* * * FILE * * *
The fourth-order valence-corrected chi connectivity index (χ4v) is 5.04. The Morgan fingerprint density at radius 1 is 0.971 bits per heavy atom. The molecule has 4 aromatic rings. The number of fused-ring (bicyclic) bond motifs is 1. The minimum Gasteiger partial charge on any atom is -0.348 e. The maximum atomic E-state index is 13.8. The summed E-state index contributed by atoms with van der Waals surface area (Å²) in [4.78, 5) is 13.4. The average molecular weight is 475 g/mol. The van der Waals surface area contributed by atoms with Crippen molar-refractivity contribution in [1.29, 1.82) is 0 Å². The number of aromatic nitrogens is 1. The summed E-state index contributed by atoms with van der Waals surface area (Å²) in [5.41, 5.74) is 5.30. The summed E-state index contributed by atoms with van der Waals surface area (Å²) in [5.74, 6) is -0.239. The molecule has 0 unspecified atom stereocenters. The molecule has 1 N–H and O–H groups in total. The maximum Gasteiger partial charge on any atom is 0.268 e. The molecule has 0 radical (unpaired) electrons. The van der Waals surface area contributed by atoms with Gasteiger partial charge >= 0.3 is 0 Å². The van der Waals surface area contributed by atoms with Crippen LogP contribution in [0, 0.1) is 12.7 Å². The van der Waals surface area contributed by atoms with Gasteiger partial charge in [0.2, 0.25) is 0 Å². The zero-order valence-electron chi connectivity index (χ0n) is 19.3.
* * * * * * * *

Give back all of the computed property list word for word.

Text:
The fourth-order valence-corrected chi connectivity index (χ4v) is 5.04. The Morgan fingerprint density at radius 1 is 0.971 bits per heavy atom. The molecule has 4 aromatic rings. The number of fused-ring (bicyclic) bond motifs is 1. The minimum Gasteiger partial charge on any atom is -0.348 e. The maximum atomic E-state index is 13.8. The summed E-state index contributed by atoms with van der Waals surface area (Å²) in [4.78, 5) is 13.4. The average molecular weight is 475 g/mol. The van der Waals surface area contributed by atoms with Crippen molar-refractivity contribution in [1.29, 1.82) is 0 Å². The number of aromatic nitrogens is 1. The summed E-state index contributed by atoms with van der Waals surface area (Å²) in [5.41, 5.74) is 5.30. The summed E-state index contributed by atoms with van der Waals surface area (Å²) in [5.74, 6) is -0.239. The molecule has 0 unspecified atom stereocenters. The molecule has 1 N–H and O–H groups in total. The maximum Gasteiger partial charge on any atom is 0.268 e. The molecule has 0 radical (unpaired) electrons. The van der Waals surface area contributed by atoms with Gasteiger partial charge >= 0.3 is 0 Å². The van der Waals surface area contributed by atoms with Crippen LogP contribution in [0, 0.1) is 12.7 Å². The van der Waals surface area contributed by atoms with Gasteiger partial charge in [0.2, 0.25) is 0 Å². The zero-order valence-electron chi connectivity index (χ0n) is 19.3.